By George Munene
Government approval for the importation of genetically modified (GM) soymeal could reduce the cost of fish feed by up to 20 per cent.
Speaking during an African aquaculture stakeholder meeting held by KTN Global Alliance Africa, Tunga Nutrition General Manager Harrison Juma highlighted that approval of the importation of GM soybean would help reduce the cost of fish feeds by between 15-20 per cent.
Soybean meal makes up to 55 per cent of fish feed helping support growth and healthy development.
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Currently, the government demands that only non-GMO soya that is up to 99.9 percent pure can be used. This is costly and near impossible for feed companies to acquire.
“We would also encourage our farmers to look into increased soybean production as we are often forced to source for the legume from other African countries,” Juma added.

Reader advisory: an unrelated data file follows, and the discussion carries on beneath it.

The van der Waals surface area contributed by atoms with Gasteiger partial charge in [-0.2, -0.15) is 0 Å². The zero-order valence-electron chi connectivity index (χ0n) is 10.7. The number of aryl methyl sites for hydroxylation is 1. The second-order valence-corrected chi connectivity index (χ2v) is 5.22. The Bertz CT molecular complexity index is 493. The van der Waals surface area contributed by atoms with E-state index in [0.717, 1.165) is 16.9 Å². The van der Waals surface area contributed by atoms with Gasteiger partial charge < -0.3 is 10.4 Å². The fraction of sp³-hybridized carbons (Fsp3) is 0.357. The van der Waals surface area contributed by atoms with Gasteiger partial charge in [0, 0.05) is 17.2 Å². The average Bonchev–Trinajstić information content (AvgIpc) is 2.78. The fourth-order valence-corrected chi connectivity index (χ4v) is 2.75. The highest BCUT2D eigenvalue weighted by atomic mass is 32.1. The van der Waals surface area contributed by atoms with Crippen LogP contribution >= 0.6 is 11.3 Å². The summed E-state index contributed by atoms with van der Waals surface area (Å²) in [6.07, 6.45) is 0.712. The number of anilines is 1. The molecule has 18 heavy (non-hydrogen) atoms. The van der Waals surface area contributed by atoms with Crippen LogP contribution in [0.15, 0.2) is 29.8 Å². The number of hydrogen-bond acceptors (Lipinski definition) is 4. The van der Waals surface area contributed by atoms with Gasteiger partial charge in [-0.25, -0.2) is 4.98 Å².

Tunga Nutrition is a subsidiary of Unga Group and Nutreco charged with the production of fish feed in the country.
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Feeds account for 60-75 per cent of the total cost of fish production in most African countries.
Kenya is estimated to have produced 150,000 metric tons of fish in 2020 with freshwater fish accounting for 124,000 metric tons. Farmed fish made up 12.8 per cent of fish produced in 2019, a 20 per cent jump from the previous year. Tilapia and catfish are almost exclusively the only farmed fish in Kenya.